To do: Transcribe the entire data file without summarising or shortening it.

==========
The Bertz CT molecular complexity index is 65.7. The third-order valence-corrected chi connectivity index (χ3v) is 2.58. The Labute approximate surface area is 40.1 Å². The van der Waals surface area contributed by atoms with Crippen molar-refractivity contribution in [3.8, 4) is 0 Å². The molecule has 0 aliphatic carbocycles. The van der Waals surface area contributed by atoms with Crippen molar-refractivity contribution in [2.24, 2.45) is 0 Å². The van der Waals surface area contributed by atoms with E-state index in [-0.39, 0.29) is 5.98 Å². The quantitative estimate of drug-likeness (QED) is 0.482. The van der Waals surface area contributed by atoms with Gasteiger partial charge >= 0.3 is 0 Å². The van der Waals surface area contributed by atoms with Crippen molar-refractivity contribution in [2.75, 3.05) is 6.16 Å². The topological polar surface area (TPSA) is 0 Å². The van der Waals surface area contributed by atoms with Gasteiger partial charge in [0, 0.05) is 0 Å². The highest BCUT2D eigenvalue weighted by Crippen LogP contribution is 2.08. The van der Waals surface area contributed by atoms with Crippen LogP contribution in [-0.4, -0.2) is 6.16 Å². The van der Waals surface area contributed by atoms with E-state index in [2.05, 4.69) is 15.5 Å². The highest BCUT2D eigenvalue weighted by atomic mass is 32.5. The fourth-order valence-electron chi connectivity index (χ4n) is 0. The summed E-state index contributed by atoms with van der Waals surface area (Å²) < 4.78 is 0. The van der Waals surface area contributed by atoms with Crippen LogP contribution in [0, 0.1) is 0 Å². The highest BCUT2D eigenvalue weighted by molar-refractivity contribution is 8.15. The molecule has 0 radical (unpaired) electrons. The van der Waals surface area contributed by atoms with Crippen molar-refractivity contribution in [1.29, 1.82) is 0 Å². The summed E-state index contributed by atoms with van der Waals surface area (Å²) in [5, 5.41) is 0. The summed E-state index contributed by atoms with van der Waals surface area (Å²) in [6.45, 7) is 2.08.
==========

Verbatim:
The Bertz CT molecular complexity index is 65.7. The third-order valence-corrected chi connectivity index (χ3v) is 2.58. The Labute approximate surface area is 40.1 Å². The van der Waals surface area contributed by atoms with Crippen molar-refractivity contribution in [3.8, 4) is 0 Å². The molecule has 0 aliphatic carbocycles. The van der Waals surface area contributed by atoms with Crippen molar-refractivity contribution in [2.24, 2.45) is 0 Å². The van der Waals surface area contributed by atoms with E-state index in [-0.39, 0.29) is 5.98 Å². The quantitative estimate of drug-likeness (QED) is 0.482. The van der Waals surface area contributed by atoms with Gasteiger partial charge >= 0.3 is 0 Å². The van der Waals surface area contributed by atoms with Crippen molar-refractivity contribution in [2.75, 3.05) is 6.16 Å². The topological polar surface area (TPSA) is 0 Å². The van der Waals surface area contributed by atoms with Gasteiger partial charge in [0, 0.05) is 0 Å². The highest BCUT2D eigenvalue weighted by Crippen LogP contribution is 2.08. The van der Waals surface area contributed by atoms with Crippen LogP contribution in [-0.4, -0.2) is 6.16 Å². The van der Waals surface area contributed by atoms with E-state index in [2.05, 4.69) is 15.5 Å². The highest BCUT2D eigenvalue weighted by atomic mass is 32.5. The fourth-order valence-electron chi connectivity index (χ4n) is 0. The summed E-state index contributed by atoms with van der Waals surface area (Å²) < 4.78 is 0. The van der Waals surface area contributed by atoms with Crippen LogP contribution in [0, 0.1) is 0 Å². The highest BCUT2D eigenvalue weighted by molar-refractivity contribution is 8.15. The molecule has 0 radical (unpaired) electrons. The van der Waals surface area contributed by atoms with Crippen molar-refractivity contribution in [1.29, 1.82) is 0 Å². The summed E-state index contributed by atoms with van der Waals surface area (Å²) in [5, 5.41) is 0. The summed E-state index contributed by atoms with van der Waals surface area (Å²) in [6.45, 7) is 2.08.